I will also provide a short analysis of each poem.
(Please note I have also excluded including earlier slam poets and I will do that in another post shortly.)
“I am ashamed of keeping my feminism in my pocket until it is convenient not to, like at poetry slams or woman studies classes. There are days I want people to like me more than I want to change the world.”
Baird explains the “guilt” she feels when despite being a feminist, only voices her opinion when it is a “convenience” rather than at crucial times when it is detrimental to herself and others. For example, she mentions that she remained silent when a man “shoved his hand up [her] skirt” on an escalator because everyone around her was quiet. Baird highlights the reality of feminism through her use of irony when her father tells her “sexism is dead” but reminds her to “always carry pepper spray.” She also uses irony in her final lines to emphasise this point as daughters are told “to be careful” and “safe” whilst sons are told to “go out and play.”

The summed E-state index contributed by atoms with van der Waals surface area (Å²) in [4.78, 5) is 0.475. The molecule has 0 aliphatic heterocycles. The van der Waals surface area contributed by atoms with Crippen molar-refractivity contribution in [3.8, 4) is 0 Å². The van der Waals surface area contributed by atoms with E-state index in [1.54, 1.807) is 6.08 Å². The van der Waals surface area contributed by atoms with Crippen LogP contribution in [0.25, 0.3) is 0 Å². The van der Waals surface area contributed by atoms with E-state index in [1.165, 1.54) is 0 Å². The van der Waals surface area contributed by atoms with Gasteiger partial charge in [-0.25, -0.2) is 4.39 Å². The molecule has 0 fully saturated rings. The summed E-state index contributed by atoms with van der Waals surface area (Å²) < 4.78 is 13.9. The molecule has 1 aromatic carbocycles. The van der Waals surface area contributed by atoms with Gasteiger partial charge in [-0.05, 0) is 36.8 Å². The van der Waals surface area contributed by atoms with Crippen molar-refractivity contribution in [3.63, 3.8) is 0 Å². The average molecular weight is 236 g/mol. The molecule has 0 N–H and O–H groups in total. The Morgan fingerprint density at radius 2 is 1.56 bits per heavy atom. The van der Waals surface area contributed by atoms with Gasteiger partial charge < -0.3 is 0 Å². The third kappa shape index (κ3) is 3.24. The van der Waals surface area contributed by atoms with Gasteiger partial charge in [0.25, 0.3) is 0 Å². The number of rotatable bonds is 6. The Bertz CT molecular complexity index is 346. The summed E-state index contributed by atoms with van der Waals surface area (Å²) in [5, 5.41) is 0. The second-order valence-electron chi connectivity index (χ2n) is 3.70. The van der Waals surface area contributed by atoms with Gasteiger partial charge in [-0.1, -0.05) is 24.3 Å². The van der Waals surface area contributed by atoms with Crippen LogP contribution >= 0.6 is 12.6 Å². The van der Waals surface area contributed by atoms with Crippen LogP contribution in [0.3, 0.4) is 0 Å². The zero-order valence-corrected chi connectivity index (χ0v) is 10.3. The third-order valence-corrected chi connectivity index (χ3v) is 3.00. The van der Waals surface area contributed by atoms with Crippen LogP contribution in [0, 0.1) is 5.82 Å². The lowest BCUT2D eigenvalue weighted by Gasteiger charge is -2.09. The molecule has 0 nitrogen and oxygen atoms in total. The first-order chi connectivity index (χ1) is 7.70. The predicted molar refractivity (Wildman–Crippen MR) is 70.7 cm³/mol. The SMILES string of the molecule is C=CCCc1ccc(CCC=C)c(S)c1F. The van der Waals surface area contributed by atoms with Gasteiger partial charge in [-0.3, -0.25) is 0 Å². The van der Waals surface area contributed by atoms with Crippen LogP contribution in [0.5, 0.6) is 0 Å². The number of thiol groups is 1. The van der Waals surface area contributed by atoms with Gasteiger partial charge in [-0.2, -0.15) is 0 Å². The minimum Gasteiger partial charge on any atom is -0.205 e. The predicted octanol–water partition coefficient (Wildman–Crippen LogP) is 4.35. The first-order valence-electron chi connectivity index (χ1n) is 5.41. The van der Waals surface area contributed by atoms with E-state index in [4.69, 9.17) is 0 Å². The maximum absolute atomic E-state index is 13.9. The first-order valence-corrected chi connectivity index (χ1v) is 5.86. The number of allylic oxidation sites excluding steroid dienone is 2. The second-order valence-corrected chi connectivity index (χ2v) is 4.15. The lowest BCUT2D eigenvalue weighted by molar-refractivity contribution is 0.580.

“And last week when a girl was murdered jogging in Queens, the women on Long Island were unstartled and furious. They did not call to warn their daughters, they called their sons, sat them at the kitchen table and said “if you ever, I mean ever so much as make a woman feel unconformable, I will take you to the deli and put your hand in the meat slicer. You think I won’t? You hear me. I will make a hero out of you with mayonnaise, tomatoes, dill and onion.”